The Great Tinamou Tinamus major is a species of tinamou ground bird native to Central and South America. There are several subspecies, mostly differentiated by their coloration:
- T. M. percautus occurs in southern Mexico and Guatemala
- T. M. robustus occurs in central Guatemala to northern Nicaragua
- T. M. fuscipennis occurs in east Nicaragua to Panama
- T. M. castaneiceps occurs in south-west Costa Rica and western Panama
- T. M. brunniventris occurs in central Panama
- T. M. saturatus occurs in eastern Panama and northern Colombia
- T. M. latifrons occurs in western Colombia and western Ecuador
- T. M. zuliensis occurs in eastern Colombia and western Venezuela
- T. M. major occurs in the Guianas and northern Brazil
- T. M. olivascens occurs in eastern Brazil
- T. M. peruvianus occurs in eastern Colombia, eastern Ecuador and eastern Peru
- T. M. serratus occurs in southern Venezuela and western Brazil
Great Tinamou is approximately 43 cm long, 1100 g in weight and size and shape of a small turkey. It is grey-brown in color barred with black, paler and greyer below, flanks barred black, belly whitish and undertail cinnamon. Crown and neck rufous, occipital crest and supercilium blackish. Its legs are blue-grey in color. All these features enable Great Tinamou to be well-camouflaged in the rainforest understory. The Great Tinamou has a distinctive call, three short but powerful piping notes which can be heard in its rainforest habitat in the early evenings.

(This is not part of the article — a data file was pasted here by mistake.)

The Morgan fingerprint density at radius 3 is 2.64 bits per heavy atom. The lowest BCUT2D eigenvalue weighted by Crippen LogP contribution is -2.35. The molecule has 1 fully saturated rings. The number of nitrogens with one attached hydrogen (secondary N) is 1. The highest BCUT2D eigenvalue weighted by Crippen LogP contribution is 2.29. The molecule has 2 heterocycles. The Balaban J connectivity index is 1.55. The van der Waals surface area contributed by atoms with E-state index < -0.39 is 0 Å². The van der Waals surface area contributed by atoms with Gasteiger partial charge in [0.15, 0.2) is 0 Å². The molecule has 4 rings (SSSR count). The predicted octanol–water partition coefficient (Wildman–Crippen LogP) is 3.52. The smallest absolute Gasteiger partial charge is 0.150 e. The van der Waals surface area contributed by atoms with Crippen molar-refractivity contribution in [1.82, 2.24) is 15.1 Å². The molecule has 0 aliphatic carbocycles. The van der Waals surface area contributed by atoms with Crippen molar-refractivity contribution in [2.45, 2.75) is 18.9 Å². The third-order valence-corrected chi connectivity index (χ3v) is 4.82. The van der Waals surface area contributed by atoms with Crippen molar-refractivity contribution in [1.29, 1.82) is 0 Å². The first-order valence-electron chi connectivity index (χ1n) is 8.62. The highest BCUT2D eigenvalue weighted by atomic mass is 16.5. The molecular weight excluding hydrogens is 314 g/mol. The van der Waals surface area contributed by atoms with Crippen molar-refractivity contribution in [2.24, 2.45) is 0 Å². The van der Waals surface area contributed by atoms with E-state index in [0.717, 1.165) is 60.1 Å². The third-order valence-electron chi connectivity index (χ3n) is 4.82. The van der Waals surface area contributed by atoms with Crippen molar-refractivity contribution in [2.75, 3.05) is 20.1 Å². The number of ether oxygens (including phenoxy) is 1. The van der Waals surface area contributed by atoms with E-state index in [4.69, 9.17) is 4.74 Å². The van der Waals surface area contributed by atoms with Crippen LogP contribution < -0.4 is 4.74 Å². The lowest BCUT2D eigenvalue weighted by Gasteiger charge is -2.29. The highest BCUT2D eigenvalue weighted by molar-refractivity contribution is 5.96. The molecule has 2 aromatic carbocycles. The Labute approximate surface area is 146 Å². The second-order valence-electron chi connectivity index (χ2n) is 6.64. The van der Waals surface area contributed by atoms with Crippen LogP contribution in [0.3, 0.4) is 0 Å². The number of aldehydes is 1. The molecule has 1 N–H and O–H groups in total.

The picture at the right is a polygynandrous species, and one that features exclusive male parental care. A female will mate with a male and lay an average of four eggs which he then incubates until hatching. He cares for the chicks for approximately 3 weeks before moving on to find another female. Meanwhile, the female has left clutches of eggs with other males. She may start nests with five or six males during each 8-month-long breeding season, leaving all parental care to the males. The eggs are large, shiny, and bright blue in color, and the nests are usually rudimentary scrapings in the buttress roots of trees.
Except during mating, when a pair stay together until the eggs are laid, Great Tinamous are solitary and roam the dark understory alone, seeking seeds, fruit, and small animals such as insects, spiders, frogs and small lizards in the leaf litter.
Great Tinamou lives in subtropical/ tropical forest such as rainforest, swamp forest and cloud forest at altitude 1,500 m. Its nest can be found at the base of a tree. This species is widespread throughout its large range, thus the Great Tinamou is evaluated as Least Concern on the IUCN Red List of Threatened Species.